What kind of sacrifice does God desire?
I will praise the name of God with a song; I will magnify him with thanksgiving.
This will please the Lord more than an ox or a bull with horns and hoofs.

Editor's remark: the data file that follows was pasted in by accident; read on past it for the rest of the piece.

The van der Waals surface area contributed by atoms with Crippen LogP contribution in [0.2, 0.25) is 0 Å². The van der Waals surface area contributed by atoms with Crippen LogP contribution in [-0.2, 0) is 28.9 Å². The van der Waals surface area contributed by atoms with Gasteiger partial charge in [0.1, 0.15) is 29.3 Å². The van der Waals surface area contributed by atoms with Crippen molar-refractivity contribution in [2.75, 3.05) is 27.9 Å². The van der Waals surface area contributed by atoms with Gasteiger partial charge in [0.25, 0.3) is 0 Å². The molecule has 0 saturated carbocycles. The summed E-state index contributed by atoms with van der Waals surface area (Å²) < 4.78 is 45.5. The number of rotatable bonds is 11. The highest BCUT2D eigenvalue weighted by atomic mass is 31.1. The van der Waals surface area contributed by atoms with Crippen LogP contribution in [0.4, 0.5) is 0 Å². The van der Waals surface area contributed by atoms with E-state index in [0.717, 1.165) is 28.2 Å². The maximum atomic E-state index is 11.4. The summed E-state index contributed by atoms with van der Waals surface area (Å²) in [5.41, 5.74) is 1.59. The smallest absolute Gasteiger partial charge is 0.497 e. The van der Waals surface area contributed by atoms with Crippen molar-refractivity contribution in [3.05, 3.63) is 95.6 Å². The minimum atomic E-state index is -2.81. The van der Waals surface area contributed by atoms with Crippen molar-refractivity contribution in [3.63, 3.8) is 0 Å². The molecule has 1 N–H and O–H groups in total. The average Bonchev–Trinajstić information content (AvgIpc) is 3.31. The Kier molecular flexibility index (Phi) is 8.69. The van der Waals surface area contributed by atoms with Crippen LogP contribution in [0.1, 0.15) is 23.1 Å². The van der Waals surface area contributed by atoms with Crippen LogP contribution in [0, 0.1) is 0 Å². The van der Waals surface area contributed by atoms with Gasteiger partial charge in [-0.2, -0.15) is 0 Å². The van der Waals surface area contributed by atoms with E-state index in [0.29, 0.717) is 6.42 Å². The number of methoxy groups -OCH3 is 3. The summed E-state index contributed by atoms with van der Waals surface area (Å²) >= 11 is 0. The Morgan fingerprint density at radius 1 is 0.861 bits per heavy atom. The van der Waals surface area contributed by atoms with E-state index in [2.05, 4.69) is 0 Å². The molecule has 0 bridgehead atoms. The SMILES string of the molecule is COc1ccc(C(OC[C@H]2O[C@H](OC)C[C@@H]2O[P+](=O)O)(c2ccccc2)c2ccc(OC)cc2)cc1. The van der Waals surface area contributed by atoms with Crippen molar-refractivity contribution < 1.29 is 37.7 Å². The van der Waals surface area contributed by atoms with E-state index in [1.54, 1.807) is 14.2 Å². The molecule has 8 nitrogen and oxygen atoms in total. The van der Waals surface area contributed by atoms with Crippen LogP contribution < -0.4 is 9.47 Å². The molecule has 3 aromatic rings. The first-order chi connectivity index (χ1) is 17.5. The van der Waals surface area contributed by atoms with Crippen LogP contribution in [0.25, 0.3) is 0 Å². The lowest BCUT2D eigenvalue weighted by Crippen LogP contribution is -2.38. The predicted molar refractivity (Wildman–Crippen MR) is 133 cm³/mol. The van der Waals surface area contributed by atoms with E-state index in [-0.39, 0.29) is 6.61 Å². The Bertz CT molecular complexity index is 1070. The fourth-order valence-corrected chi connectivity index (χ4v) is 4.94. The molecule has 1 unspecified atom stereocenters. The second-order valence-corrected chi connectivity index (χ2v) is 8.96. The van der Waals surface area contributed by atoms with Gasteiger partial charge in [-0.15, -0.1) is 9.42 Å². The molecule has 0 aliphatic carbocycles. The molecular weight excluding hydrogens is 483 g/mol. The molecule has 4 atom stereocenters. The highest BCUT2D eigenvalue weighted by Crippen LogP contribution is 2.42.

Here he puts dishonour upon mere outward offerings by speaking of the horns and hoofs, the offal [Waste parts, especially of a butchered animal] of the victim. The opus operatum, which our ritualists think so much of, the Lord puffs at. The horning and hoofing are nothing to him, though to Jewish ritualists these were great points, and matters for critical examination; our modern rabbis are just as precise as to the mingling of water with their wine, the baking of their wafers, the cut of their vestments, and the performance of genuflections towards the right quarter of the compass. O fools, and slow of heart to perceive all that the Lord has declared. “Offer unto God thanksgiving” is the everlasting rubric of the true directory of worship. The depths of grief into which the suppliant had been plunged gave him all the richer an experience of divine power and grace in his salvation, and so qualified him to sing more sweetly “the song of loves.” Such music is ever most acceptable to the infinite Jehovah.